Plasmodium infection exerts an enormous health and economic burden on a considerable number of individuals worldwide. Indeed, recent estimates suggest nearly 200 million people contract malaria annually, resulting in over 400,000 deaths. Development of a highly efficacious vaccine has been championed as the most cost-effective and rational solution to curtail the prevalence of malaria in sub-Saharan Africa. Here, we assess the development of protective adaptive immune responses that result in the production of high- affinity parasite-specific antibodies (Abs)—a critical component of anti-malarial disease immunity. Using the murine Plasmodium chabaudi chabaudi AS infection model, we demonstrate the development of sustained, high-affinity Ab production, as well as germinal center (GC) formation—the site of Ab affinity maturation—is reliant on the co-stimulatory molecule ICOS. Furthermore, we describe the identification of a unique innate-like T cell responsible for promoting early Ab production during Plasmodium yoelii infection. Lastly, we assess the contribution of memory T cells to secondary GC formation, and demonstrate that Tfh cells derived from memory T cells promote Ab production during secondary Plasmodium challenge. Collectively, these studies provide additional insight concerning the processes of short-lived early Ab production, GC-derived long-lived plasma cell generation, as well as secondary GC formation during Plasmodium re-infection.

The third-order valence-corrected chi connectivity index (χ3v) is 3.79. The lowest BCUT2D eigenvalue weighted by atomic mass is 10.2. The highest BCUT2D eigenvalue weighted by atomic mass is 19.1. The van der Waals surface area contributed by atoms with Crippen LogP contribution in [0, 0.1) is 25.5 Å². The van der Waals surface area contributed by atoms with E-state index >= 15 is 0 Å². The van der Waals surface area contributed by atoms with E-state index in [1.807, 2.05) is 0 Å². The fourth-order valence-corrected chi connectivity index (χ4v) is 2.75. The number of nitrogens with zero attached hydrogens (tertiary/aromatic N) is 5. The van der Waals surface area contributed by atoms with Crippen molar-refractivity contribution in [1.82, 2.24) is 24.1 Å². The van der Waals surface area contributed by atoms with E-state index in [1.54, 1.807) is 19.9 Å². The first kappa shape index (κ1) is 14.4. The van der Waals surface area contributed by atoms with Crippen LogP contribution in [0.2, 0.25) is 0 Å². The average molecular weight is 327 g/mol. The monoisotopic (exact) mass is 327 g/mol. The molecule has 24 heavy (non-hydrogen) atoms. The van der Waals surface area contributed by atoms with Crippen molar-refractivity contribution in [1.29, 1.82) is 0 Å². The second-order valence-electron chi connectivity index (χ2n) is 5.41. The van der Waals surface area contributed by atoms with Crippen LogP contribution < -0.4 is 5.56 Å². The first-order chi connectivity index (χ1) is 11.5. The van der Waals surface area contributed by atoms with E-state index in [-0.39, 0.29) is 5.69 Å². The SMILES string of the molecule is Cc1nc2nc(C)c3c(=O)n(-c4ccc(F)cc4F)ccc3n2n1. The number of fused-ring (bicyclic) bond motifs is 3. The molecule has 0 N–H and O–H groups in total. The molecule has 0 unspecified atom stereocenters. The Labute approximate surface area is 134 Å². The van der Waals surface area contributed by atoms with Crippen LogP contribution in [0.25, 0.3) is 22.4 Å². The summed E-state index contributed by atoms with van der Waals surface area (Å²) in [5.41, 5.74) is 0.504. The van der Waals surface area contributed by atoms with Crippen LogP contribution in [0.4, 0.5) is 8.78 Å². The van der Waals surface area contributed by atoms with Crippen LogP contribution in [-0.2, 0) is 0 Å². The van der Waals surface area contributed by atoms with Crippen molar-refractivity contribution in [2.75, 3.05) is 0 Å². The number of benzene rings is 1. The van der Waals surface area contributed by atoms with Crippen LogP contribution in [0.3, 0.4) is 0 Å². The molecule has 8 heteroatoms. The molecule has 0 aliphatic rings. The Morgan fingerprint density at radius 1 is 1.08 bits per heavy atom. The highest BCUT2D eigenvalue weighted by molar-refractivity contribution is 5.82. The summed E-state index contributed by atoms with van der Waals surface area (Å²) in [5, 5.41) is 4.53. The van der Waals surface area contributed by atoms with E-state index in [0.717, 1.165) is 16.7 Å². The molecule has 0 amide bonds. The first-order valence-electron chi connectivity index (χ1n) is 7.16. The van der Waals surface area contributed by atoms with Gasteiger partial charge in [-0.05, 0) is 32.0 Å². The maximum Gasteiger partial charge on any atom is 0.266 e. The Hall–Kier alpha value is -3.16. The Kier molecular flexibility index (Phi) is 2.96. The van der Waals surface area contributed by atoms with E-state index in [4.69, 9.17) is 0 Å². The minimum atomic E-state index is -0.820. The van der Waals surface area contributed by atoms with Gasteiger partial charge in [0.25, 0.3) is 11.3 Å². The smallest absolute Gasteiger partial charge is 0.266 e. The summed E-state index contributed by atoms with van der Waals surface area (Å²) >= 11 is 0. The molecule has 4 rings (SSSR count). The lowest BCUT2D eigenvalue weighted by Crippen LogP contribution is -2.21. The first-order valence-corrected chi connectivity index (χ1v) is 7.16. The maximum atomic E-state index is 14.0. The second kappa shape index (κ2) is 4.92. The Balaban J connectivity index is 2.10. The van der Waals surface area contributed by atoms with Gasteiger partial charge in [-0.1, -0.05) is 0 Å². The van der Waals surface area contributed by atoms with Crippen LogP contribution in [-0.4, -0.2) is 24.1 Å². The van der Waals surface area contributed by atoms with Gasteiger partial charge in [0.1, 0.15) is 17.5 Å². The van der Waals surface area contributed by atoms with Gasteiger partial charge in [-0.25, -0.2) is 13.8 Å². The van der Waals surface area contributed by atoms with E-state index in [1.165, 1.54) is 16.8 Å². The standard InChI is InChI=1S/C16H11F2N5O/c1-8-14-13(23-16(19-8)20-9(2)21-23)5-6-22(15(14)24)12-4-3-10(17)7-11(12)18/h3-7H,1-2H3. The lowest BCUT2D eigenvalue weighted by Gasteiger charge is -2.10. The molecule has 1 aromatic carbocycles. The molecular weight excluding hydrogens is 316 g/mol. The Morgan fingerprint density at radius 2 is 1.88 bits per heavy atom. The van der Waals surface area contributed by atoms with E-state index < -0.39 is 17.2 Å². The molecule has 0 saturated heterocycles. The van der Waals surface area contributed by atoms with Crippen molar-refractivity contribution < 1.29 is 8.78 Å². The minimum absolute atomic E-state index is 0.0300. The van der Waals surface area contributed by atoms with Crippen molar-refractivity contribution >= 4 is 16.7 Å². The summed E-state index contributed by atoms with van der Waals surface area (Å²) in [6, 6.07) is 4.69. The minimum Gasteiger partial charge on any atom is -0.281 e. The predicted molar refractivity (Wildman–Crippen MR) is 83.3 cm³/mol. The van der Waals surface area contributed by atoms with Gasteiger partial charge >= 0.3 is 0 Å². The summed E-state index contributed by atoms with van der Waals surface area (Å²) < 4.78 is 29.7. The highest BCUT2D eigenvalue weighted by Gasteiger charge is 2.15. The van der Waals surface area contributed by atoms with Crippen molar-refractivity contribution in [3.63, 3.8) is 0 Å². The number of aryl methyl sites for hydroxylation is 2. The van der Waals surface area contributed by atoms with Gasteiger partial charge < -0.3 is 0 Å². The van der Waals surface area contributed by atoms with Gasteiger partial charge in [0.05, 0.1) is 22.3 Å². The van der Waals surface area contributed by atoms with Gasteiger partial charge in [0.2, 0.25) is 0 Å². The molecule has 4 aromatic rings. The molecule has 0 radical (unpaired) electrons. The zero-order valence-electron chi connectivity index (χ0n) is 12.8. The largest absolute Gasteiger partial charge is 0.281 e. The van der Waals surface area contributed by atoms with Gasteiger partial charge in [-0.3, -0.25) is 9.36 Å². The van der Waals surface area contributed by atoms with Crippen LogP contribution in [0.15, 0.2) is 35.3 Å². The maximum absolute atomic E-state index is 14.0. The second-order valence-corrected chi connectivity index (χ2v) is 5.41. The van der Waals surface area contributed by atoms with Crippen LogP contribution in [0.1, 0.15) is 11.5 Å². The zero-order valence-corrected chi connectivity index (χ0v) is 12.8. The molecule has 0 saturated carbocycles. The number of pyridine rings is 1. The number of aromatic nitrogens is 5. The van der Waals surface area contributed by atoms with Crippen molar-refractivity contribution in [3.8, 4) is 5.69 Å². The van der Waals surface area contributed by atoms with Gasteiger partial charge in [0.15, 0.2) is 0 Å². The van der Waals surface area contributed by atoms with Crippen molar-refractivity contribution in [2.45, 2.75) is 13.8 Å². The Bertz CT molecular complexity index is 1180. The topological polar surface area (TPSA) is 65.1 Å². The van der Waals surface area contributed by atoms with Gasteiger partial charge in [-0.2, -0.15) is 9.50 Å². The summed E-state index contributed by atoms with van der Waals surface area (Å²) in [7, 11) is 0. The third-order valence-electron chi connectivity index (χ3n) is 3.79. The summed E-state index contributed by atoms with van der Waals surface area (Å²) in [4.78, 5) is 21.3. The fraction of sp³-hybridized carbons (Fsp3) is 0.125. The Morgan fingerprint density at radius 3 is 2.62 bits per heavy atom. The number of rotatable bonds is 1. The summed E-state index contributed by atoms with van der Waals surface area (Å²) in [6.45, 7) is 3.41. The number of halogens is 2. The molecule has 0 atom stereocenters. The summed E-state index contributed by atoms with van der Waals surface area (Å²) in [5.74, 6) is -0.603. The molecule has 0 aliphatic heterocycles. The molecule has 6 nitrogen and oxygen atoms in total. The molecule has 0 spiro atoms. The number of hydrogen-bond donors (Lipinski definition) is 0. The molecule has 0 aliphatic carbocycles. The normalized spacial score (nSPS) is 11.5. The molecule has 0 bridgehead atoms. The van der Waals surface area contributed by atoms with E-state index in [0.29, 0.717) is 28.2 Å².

|Advisor:||Stumhofer, Jason S.|
|Commitee:||Cannon, Marin, Chow, Marie, Ponnappan, Usha, Post, Steven|
|School:||University of Arkansas for Medical Sciences|
|Department:||Microbiology and Immunology|
|School Location:||United States -- Arkansas|
|Source:||DAI-B 78/11(E), Dissertation Abstracts International|
|Keywords:||Antibody, Germinal center, Malaria, Plasma cell, Plasmodium, Tfh|
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